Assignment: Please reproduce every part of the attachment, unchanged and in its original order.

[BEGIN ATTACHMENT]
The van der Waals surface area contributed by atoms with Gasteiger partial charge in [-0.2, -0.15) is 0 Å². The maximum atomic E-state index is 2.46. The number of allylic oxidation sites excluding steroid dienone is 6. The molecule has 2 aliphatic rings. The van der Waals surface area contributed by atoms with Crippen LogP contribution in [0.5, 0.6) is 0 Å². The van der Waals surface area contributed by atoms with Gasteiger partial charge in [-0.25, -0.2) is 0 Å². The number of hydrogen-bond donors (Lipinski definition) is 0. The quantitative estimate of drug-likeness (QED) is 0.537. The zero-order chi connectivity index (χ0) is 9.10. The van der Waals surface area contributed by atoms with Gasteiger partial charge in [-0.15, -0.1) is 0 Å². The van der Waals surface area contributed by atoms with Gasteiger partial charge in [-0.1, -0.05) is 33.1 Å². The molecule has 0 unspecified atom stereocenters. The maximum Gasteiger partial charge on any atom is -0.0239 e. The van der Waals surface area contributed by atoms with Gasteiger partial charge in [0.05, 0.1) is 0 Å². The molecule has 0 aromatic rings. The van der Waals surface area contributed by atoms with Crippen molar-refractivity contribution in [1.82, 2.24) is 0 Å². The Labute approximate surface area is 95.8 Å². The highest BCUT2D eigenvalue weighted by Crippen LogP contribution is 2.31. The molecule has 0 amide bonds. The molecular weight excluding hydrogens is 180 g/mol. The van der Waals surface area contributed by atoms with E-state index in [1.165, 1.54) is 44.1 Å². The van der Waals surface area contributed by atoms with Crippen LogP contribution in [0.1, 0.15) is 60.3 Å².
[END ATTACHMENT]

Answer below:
The van der Waals surface area contributed by atoms with Gasteiger partial charge in [-0.2, -0.15) is 0 Å². The maximum atomic E-state index is 2.46. The number of allylic oxidation sites excluding steroid dienone is 6. The molecule has 2 aliphatic rings. The van der Waals surface area contributed by atoms with Crippen LogP contribution in [0.5, 0.6) is 0 Å². The van der Waals surface area contributed by atoms with Gasteiger partial charge in [-0.25, -0.2) is 0 Å². The number of hydrogen-bond donors (Lipinski definition) is 0. The quantitative estimate of drug-likeness (QED) is 0.537. The zero-order chi connectivity index (χ0) is 9.10. The van der Waals surface area contributed by atoms with Gasteiger partial charge in [-0.15, -0.1) is 0 Å². The van der Waals surface area contributed by atoms with Gasteiger partial charge in [-0.1, -0.05) is 33.1 Å². The molecule has 0 unspecified atom stereocenters. The maximum Gasteiger partial charge on any atom is -0.0239 e. The van der Waals surface area contributed by atoms with Gasteiger partial charge in [0.05, 0.1) is 0 Å². The molecule has 0 aromatic rings. The van der Waals surface area contributed by atoms with Crippen molar-refractivity contribution in [1.82, 2.24) is 0 Å². The Labute approximate surface area is 95.8 Å². The highest BCUT2D eigenvalue weighted by Crippen LogP contribution is 2.31. The molecule has 0 amide bonds. The molecular weight excluding hydrogens is 180 g/mol. The van der Waals surface area contributed by atoms with E-state index in [1.165, 1.54) is 44.1 Å². The van der Waals surface area contributed by atoms with Crippen LogP contribution in [0.1, 0.15) is 60.3 Å².